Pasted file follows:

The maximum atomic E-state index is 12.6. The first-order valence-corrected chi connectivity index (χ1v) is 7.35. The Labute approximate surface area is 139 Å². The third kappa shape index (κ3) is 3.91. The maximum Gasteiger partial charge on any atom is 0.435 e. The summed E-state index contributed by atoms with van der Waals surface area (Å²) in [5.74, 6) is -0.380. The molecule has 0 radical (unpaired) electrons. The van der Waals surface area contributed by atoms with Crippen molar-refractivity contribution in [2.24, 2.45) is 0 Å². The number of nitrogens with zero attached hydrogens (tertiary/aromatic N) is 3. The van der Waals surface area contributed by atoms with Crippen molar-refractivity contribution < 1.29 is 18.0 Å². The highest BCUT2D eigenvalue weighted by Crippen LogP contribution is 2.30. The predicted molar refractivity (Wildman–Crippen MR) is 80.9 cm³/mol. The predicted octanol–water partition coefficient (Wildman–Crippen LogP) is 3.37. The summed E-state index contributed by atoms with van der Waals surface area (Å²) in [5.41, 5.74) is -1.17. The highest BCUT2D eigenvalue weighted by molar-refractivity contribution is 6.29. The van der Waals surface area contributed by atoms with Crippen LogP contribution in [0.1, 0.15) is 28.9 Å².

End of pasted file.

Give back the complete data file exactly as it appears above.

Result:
The maximum atomic E-state index is 12.6. The first-order valence-corrected chi connectivity index (χ1v) is 7.35. The Labute approximate surface area is 139 Å². The third kappa shape index (κ3) is 3.91. The maximum Gasteiger partial charge on any atom is 0.435 e. The summed E-state index contributed by atoms with van der Waals surface area (Å²) in [5.74, 6) is -0.380. The molecule has 0 radical (unpaired) electrons. The van der Waals surface area contributed by atoms with Crippen molar-refractivity contribution in [2.24, 2.45) is 0 Å². The number of nitrogens with zero attached hydrogens (tertiary/aromatic N) is 3. The van der Waals surface area contributed by atoms with Crippen molar-refractivity contribution < 1.29 is 18.0 Å². The highest BCUT2D eigenvalue weighted by Crippen LogP contribution is 2.30. The predicted molar refractivity (Wildman–Crippen MR) is 80.9 cm³/mol. The predicted octanol–water partition coefficient (Wildman–Crippen LogP) is 3.37. The summed E-state index contributed by atoms with van der Waals surface area (Å²) in [5.41, 5.74) is -1.17. The highest BCUT2D eigenvalue weighted by molar-refractivity contribution is 6.29. The van der Waals surface area contributed by atoms with Crippen LogP contribution in [0.1, 0.15) is 28.9 Å².